Recently, there was an interesting article in the Harvard Business Review, “Does Hardware Even Matter Anymore” by Willy C. Shih, that shows the key to success in the future is launching and updating products rather than focusing on the hardware functionality. As Shih points out, “We are in the midst of a technological revolution that is every bit as profound as the impact of cheap computing power, but it’s subtler and harder to notice. It will ease the way for companies launching and updating digital products, but it presents steep new learning curves that companies will have to master if they are to be successful. What I’m referring to is the migration of functionality from hardware to software. In more and more businesses, physical objects are no longer the primary basis for innovation and differentiation. They come second to innovations in computer code.”
While everyone knows and understands Moore’s law about the exponentially decreasing cost of computer hardware, a similar phenomenon with software is driving the creation of billions of dollars of value and challenging traditional business. It is software that allows cars to park (or drive) themselves, it is software that gets you a ride to dinner (Uber), it is software that allows you to rent a stranger’s house in a city while on holiday (Airbnb), it is software that connects you to friends across the world through messages for free (WhatsApp), etc. Software is both revolutionizing traditional industries (like automobiles) and creating new industries (e.g., messaging).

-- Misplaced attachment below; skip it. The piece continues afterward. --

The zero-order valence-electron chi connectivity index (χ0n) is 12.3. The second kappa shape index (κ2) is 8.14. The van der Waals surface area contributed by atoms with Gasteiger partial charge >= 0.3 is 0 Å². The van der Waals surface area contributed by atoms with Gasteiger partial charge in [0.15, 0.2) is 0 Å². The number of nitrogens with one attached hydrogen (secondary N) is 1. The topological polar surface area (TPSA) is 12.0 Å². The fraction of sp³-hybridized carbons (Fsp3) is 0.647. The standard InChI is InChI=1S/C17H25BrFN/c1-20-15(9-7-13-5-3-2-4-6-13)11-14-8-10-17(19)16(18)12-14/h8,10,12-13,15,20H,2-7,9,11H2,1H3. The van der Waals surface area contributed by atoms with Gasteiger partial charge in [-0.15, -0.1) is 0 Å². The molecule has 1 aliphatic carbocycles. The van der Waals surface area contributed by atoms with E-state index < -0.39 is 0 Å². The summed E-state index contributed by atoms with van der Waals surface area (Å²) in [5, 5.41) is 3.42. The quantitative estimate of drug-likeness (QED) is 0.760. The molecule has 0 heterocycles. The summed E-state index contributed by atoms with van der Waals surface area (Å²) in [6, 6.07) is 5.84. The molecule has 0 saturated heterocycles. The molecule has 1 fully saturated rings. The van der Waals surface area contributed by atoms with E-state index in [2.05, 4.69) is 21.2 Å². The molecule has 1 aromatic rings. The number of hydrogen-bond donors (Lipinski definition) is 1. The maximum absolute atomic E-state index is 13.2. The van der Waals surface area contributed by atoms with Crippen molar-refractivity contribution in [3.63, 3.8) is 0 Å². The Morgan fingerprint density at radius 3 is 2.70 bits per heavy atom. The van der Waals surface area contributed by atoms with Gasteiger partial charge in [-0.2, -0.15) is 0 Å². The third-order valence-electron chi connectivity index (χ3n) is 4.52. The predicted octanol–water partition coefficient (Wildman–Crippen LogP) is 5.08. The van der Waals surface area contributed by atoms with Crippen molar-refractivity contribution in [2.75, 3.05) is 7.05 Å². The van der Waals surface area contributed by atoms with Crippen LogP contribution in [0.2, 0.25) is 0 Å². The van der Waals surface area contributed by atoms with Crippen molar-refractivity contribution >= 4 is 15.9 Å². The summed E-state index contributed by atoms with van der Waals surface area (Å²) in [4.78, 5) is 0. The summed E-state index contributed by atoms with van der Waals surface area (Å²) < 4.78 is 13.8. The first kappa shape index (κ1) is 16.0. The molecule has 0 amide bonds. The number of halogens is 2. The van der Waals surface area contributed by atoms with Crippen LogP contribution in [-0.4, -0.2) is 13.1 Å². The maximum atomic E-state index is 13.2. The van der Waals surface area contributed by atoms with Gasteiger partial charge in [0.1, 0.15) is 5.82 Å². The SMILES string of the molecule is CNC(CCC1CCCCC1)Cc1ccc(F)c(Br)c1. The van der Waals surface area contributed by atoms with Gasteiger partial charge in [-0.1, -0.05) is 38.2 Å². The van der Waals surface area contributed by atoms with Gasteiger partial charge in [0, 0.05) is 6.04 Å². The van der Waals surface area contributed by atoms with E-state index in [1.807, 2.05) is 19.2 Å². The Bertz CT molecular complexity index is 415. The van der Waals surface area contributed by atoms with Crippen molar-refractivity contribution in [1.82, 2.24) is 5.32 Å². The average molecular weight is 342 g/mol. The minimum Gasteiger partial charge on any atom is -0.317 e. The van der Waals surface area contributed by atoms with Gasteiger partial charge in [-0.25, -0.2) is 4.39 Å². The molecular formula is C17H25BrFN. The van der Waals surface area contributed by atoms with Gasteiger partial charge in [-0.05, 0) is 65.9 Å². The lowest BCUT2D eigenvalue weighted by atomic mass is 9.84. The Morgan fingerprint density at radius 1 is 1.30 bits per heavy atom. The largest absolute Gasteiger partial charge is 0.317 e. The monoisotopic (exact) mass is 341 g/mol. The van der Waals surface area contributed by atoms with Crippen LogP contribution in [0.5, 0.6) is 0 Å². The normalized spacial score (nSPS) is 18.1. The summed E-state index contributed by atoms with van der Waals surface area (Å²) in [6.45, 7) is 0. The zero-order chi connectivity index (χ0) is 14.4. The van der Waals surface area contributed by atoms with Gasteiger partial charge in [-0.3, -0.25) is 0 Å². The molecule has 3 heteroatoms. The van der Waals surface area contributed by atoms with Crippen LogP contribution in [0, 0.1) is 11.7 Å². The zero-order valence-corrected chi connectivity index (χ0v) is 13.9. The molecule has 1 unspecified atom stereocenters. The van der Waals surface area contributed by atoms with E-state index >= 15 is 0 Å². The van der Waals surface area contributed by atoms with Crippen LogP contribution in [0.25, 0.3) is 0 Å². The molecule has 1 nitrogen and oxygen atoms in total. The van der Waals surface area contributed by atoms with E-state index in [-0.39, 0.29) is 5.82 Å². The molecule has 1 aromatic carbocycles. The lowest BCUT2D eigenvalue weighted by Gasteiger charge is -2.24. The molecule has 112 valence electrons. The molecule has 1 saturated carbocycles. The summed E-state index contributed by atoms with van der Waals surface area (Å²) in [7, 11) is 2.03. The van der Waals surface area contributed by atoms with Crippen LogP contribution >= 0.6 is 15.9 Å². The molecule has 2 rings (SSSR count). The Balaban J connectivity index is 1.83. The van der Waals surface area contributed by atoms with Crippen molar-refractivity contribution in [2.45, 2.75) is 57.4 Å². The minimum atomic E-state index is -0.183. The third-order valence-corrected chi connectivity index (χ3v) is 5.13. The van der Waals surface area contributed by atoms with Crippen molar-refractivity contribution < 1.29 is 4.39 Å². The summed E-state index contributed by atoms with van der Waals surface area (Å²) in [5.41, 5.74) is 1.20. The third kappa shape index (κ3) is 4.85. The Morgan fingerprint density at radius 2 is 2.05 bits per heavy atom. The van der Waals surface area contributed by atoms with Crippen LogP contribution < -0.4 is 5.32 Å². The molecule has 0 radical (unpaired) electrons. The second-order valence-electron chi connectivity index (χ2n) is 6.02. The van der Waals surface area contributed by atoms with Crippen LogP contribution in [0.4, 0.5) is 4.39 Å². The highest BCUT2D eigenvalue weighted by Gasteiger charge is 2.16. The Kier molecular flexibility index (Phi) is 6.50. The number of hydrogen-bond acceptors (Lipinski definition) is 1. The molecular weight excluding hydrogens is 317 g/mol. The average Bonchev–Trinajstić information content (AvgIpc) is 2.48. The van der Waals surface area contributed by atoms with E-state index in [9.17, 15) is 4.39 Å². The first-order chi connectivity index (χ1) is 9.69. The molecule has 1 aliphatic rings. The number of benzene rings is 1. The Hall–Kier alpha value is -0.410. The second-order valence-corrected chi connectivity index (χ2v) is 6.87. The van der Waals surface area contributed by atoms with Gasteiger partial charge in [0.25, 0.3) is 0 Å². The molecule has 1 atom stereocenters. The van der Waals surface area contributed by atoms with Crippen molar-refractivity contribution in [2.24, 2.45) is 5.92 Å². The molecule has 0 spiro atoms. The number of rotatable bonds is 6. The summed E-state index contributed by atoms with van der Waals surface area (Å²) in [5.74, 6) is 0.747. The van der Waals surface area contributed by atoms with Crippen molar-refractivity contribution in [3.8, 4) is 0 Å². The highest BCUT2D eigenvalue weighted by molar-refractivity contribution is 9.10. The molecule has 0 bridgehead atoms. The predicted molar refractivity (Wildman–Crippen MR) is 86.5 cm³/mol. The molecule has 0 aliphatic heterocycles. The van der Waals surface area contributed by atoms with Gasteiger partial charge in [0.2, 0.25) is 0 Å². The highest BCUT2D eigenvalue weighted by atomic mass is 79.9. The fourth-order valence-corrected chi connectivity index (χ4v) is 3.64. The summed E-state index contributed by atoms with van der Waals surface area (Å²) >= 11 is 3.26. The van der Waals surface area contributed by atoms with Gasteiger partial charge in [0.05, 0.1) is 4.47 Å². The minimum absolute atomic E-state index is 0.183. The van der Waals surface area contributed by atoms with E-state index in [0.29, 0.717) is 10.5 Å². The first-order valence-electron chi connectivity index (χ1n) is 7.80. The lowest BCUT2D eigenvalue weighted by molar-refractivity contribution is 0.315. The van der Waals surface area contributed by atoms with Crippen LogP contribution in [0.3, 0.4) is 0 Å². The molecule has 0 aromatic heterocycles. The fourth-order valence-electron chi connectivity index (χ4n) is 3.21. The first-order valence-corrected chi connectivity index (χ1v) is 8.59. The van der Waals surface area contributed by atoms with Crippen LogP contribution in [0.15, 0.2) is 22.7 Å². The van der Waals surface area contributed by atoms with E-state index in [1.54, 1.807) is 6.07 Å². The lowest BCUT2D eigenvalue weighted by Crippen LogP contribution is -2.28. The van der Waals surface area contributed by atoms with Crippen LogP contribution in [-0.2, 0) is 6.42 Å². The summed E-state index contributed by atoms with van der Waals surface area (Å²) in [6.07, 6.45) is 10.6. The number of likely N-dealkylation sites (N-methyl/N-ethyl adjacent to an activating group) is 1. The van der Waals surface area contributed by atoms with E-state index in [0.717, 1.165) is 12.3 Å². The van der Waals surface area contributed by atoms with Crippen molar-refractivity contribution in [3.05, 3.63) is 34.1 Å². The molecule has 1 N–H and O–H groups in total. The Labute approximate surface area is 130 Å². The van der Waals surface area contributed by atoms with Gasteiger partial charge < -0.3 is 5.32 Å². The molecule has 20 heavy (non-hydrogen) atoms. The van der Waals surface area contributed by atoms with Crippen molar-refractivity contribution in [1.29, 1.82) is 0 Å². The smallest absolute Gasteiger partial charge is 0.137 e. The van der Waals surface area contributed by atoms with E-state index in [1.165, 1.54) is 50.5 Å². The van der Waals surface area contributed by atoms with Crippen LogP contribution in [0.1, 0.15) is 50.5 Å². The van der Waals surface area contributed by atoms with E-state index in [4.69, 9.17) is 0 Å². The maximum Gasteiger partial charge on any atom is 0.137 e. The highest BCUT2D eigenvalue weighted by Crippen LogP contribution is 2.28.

The challenged is controlling all of this power—computing, GPS, machine learning, motion control, sensors, etc.—and creating applications that serve customers. Shih shows that “abstraction” is providing the tools to leverage this situation, with abstraction defined as “the isolation of something’s essential properties so that it can be generalized and reused for wider application.” Continue reading “Why the hardware platform is no longer the critical path”